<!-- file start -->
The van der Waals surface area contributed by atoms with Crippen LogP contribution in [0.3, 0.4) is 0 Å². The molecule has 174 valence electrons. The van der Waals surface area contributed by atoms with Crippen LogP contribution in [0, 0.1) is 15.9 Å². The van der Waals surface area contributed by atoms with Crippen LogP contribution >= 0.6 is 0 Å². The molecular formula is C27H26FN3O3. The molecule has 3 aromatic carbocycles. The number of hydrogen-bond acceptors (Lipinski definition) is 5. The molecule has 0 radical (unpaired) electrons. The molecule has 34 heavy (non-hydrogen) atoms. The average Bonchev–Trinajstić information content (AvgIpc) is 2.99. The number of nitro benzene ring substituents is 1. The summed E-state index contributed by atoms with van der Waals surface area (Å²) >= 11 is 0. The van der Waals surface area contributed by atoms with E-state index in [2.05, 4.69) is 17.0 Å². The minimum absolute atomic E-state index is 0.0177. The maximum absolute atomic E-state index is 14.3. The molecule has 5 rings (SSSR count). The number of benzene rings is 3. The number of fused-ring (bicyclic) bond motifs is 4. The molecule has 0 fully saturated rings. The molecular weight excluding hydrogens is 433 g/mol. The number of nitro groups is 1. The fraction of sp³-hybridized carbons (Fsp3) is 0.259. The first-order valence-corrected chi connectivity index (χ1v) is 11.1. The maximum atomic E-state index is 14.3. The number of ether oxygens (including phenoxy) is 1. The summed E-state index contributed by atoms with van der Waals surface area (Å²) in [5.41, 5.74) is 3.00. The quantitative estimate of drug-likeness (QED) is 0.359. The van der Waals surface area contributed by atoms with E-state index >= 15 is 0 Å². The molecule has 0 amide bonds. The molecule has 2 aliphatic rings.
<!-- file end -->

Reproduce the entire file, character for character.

The van der Waals surface area contributed by atoms with Crippen LogP contribution in [0.3, 0.4) is 0 Å². The molecule has 174 valence electrons. The van der Waals surface area contributed by atoms with Crippen LogP contribution in [0, 0.1) is 15.9 Å². The van der Waals surface area contributed by atoms with Crippen LogP contribution >= 0.6 is 0 Å². The molecular formula is C27H26FN3O3. The molecule has 3 aromatic carbocycles. The number of hydrogen-bond acceptors (Lipinski definition) is 5. The molecule has 0 radical (unpaired) electrons. The molecule has 34 heavy (non-hydrogen) atoms. The average Bonchev–Trinajstić information content (AvgIpc) is 2.99. The number of nitro benzene ring substituents is 1. The summed E-state index contributed by atoms with van der Waals surface area (Å²) >= 11 is 0. The van der Waals surface area contributed by atoms with E-state index in [2.05, 4.69) is 17.0 Å². The minimum absolute atomic E-state index is 0.0177. The maximum absolute atomic E-state index is 14.3. The molecule has 5 rings (SSSR count). The number of benzene rings is 3. The number of fused-ring (bicyclic) bond motifs is 4. The molecule has 0 fully saturated rings. The molecular weight excluding hydrogens is 433 g/mol. The number of nitro groups is 1. The fraction of sp³-hybridized carbons (Fsp3) is 0.259. The first-order valence-corrected chi connectivity index (χ1v) is 11.1. The maximum atomic E-state index is 14.3. The number of ether oxygens (including phenoxy) is 1. The summed E-state index contributed by atoms with van der Waals surface area (Å²) in [5.41, 5.74) is 3.00. The quantitative estimate of drug-likeness (QED) is 0.359. The van der Waals surface area contributed by atoms with E-state index >= 15 is 0 Å². The molecule has 0 amide bonds. The molecule has 2 aliphatic rings.